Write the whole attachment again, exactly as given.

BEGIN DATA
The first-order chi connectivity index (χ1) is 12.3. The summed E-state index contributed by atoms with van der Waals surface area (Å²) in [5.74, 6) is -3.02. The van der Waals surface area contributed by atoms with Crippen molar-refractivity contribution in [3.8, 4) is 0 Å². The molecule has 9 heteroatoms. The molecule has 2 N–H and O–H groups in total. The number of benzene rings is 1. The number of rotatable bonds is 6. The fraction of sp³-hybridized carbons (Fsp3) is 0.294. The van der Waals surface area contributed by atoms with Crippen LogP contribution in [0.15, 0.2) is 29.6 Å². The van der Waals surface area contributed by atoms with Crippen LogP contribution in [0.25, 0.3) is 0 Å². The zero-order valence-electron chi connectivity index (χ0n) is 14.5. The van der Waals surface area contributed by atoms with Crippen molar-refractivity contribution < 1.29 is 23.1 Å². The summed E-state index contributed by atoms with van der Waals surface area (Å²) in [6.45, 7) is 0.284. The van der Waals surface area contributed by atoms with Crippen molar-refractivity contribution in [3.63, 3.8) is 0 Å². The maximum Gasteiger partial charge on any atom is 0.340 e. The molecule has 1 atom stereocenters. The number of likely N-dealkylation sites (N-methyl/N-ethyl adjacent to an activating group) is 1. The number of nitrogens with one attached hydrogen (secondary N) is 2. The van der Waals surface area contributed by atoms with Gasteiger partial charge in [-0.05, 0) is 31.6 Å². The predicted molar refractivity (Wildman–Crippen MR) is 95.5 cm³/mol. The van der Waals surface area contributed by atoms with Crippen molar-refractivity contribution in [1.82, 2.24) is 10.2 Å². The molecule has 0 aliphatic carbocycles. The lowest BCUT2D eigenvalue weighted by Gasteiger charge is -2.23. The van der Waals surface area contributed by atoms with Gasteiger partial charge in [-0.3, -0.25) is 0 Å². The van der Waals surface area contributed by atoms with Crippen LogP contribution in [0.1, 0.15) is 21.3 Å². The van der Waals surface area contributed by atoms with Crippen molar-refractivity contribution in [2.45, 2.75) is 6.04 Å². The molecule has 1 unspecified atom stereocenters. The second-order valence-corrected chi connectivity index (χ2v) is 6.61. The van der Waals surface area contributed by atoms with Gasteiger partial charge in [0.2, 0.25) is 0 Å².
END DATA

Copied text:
The first-order chi connectivity index (χ1) is 12.3. The summed E-state index contributed by atoms with van der Waals surface area (Å²) in [5.74, 6) is -3.02. The van der Waals surface area contributed by atoms with Crippen molar-refractivity contribution in [3.8, 4) is 0 Å². The molecule has 9 heteroatoms. The molecule has 2 N–H and O–H groups in total. The number of benzene rings is 1. The number of rotatable bonds is 6. The fraction of sp³-hybridized carbons (Fsp3) is 0.294. The van der Waals surface area contributed by atoms with Crippen LogP contribution in [0.15, 0.2) is 29.6 Å². The van der Waals surface area contributed by atoms with Crippen LogP contribution in [0.25, 0.3) is 0 Å². The zero-order valence-electron chi connectivity index (χ0n) is 14.5. The van der Waals surface area contributed by atoms with Crippen molar-refractivity contribution < 1.29 is 23.1 Å². The summed E-state index contributed by atoms with van der Waals surface area (Å²) in [6.45, 7) is 0.284. The van der Waals surface area contributed by atoms with Crippen molar-refractivity contribution in [3.63, 3.8) is 0 Å². The maximum Gasteiger partial charge on any atom is 0.340 e. The molecule has 1 atom stereocenters. The number of likely N-dealkylation sites (N-methyl/N-ethyl adjacent to an activating group) is 1. The number of nitrogens with one attached hydrogen (secondary N) is 2. The van der Waals surface area contributed by atoms with Gasteiger partial charge in [-0.05, 0) is 31.6 Å². The predicted molar refractivity (Wildman–Crippen MR) is 95.5 cm³/mol. The van der Waals surface area contributed by atoms with Crippen molar-refractivity contribution in [1.82, 2.24) is 10.2 Å². The molecule has 0 aliphatic carbocycles. The lowest BCUT2D eigenvalue weighted by Gasteiger charge is -2.23. The van der Waals surface area contributed by atoms with Gasteiger partial charge in [-0.3, -0.25) is 0 Å². The van der Waals surface area contributed by atoms with Crippen LogP contribution in [0.1, 0.15) is 21.3 Å². The van der Waals surface area contributed by atoms with Crippen molar-refractivity contribution in [2.45, 2.75) is 6.04 Å². The molecule has 1 unspecified atom stereocenters. The second-order valence-corrected chi connectivity index (χ2v) is 6.61. The van der Waals surface area contributed by atoms with Gasteiger partial charge in [0.2, 0.25) is 0 Å².